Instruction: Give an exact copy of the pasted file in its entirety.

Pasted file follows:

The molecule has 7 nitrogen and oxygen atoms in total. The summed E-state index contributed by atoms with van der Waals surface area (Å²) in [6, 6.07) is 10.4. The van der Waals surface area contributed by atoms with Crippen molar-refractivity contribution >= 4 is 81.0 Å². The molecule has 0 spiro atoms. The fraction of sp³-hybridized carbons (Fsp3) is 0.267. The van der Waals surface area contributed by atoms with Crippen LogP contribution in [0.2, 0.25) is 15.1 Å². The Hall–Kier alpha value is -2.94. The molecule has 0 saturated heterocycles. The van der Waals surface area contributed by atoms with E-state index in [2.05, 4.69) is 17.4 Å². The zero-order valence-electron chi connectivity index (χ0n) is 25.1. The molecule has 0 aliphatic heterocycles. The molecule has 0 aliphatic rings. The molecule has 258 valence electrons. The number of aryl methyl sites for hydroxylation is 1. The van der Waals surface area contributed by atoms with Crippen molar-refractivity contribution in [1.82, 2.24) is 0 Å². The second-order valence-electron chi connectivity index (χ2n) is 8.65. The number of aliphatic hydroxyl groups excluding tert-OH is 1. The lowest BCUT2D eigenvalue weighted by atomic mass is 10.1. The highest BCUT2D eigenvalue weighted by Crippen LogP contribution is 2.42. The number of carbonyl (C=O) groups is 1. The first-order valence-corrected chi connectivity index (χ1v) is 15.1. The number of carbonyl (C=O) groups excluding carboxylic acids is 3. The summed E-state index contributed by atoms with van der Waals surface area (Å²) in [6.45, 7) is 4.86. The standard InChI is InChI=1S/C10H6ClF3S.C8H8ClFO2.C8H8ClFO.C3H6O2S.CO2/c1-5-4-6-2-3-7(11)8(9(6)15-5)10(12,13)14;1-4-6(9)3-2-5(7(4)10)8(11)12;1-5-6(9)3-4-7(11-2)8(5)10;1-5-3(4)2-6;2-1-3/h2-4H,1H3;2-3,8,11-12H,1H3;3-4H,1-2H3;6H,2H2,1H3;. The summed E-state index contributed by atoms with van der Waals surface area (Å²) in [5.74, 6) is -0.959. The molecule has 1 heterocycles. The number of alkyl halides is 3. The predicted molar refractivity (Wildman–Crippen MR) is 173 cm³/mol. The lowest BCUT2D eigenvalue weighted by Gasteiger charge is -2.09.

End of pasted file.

The molecule has 7 nitrogen and oxygen atoms in total. The summed E-state index contributed by atoms with van der Waals surface area (Å²) in [6, 6.07) is 10.4. The van der Waals surface area contributed by atoms with Crippen molar-refractivity contribution >= 4 is 81.0 Å². The molecule has 0 spiro atoms. The fraction of sp³-hybridized carbons (Fsp3) is 0.267. The van der Waals surface area contributed by atoms with Crippen LogP contribution in [0.2, 0.25) is 15.1 Å². The Hall–Kier alpha value is -2.94. The molecule has 0 saturated heterocycles. The van der Waals surface area contributed by atoms with E-state index in [2.05, 4.69) is 17.4 Å². The zero-order valence-electron chi connectivity index (χ0n) is 25.1. The molecule has 0 aliphatic heterocycles. The molecule has 0 aliphatic rings. The molecule has 258 valence electrons. The number of aryl methyl sites for hydroxylation is 1. The van der Waals surface area contributed by atoms with Crippen molar-refractivity contribution in [1.82, 2.24) is 0 Å². The second-order valence-electron chi connectivity index (χ2n) is 8.65. The number of aliphatic hydroxyl groups excluding tert-OH is 1. The lowest BCUT2D eigenvalue weighted by atomic mass is 10.1. The highest BCUT2D eigenvalue weighted by Crippen LogP contribution is 2.42. The number of carbonyl (C=O) groups is 1. The first-order valence-corrected chi connectivity index (χ1v) is 15.1. The number of carbonyl (C=O) groups excluding carboxylic acids is 3. The summed E-state index contributed by atoms with van der Waals surface area (Å²) in [6.45, 7) is 4.86. The standard InChI is InChI=1S/C10H6ClF3S.C8H8ClFO2.C8H8ClFO.C3H6O2S.CO2/c1-5-4-6-2-3-7(11)8(9(6)15-5)10(12,13)14;1-4-6(9)3-2-5(7(4)10)8(11)12;1-5-6(9)3-4-7(11-2)8(5)10;1-5-3(4)2-6;2-1-3/h2-4H,1H3;2-3,8,11-12H,1H3;3-4H,1-2H3;6H,2H2,1H3;. The summed E-state index contributed by atoms with van der Waals surface area (Å²) in [5.74, 6) is -0.959. The molecule has 1 heterocycles. The number of alkyl halides is 3. The predicted molar refractivity (Wildman–Crippen MR) is 173 cm³/mol. The lowest BCUT2D eigenvalue weighted by Gasteiger charge is -2.09.